Resisting The Resistance
A WSU professor shows how the secrets to preventing the deadly rise of antibiotic resistance can come down to understanding different cultures.
WSU researchers find plague bacterium endures in soil
The bacterium that causes bubonic plague has been found to survive in the common amoeba, the microorganism most children often see first in a grade school microscope.
360-degree video: Vaccinating dogs to eliminate rabies
In Tanzania and other East African countries, Washington State University and their partners are working to eliminate rabies in humans by 2030 by vaccinating domestic dogs.
Washington State Magazine
Antibiotic Resistance is Global Problem
Post-doctoral research fellow Sylvia Omulo explains how she tests E. coli samples to determine if they are antibiotic resistant.
Moscow-Pullman Daily News
WSU Junior Credits Chehalis Foundation for Scholarship
The Barry M. Goldwater Scholarship and Excellence in Education Foundation has announced that Chehalis native Keesha Matz has received a $7,500 award for 2017-18.
Bacterium that causes Bubonic Plague still found everywhere
The bacterium that caused the deathly bubonic plague could survive within the ameba, the universal soil protozoan.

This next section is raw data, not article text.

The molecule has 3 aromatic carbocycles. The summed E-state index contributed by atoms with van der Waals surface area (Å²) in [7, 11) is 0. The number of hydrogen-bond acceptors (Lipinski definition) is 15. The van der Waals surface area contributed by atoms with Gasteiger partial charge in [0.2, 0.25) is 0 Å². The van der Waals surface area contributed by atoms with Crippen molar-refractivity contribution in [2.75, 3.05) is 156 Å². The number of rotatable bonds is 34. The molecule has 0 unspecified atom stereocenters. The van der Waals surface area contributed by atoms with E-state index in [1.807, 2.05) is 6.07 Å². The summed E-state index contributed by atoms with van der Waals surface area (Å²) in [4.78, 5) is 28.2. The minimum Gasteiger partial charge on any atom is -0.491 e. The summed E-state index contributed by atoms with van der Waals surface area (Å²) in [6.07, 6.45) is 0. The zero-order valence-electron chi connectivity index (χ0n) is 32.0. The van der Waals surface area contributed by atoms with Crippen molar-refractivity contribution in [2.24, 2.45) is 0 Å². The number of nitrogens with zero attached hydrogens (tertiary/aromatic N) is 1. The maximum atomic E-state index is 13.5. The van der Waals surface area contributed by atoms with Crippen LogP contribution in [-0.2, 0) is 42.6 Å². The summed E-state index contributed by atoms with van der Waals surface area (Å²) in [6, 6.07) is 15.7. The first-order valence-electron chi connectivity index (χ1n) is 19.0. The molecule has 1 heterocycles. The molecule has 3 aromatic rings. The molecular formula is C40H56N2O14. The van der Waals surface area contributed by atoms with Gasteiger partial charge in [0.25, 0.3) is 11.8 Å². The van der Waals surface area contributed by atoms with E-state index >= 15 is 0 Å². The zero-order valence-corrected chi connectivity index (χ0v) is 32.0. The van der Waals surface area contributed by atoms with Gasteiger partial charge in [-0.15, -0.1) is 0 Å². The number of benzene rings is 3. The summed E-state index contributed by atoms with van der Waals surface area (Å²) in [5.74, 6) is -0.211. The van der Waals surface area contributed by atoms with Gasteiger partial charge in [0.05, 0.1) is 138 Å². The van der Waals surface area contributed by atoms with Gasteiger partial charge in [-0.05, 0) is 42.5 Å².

The Science TImes
BLACK DEATH WARNING: Killer disease 'lurks in SOIL waiting to spread'
THE Black Death lurks in soil waiting to spread pestilence, a new study warned.
Plague bacteria take refuge in amoebae
Yersinia pestis, the bacterium that causes bubonic plague, can survive within the ubiquitous soil protozoan, the amoeba, by producing proteins that protect against the latter microbe's digestion, report scientists.
Grad student pursues infectious diseases solutions
“The Innovators event highlighted how WSU’s research in Africa impacts health in the U.S.,” said Sylvia Omulo, a WSU doctoral graduate (participating in commencement in May) and a Innovators panelist.
He Learned About Science By Rubbing Calves' Ears
When Dr. Thumbi Mwangi was a child growing up in Kenya, his father would send him out to care for the calves. East Coast fever was infecting cattle. If the cattle were infected with the protozoan, it could be deadly.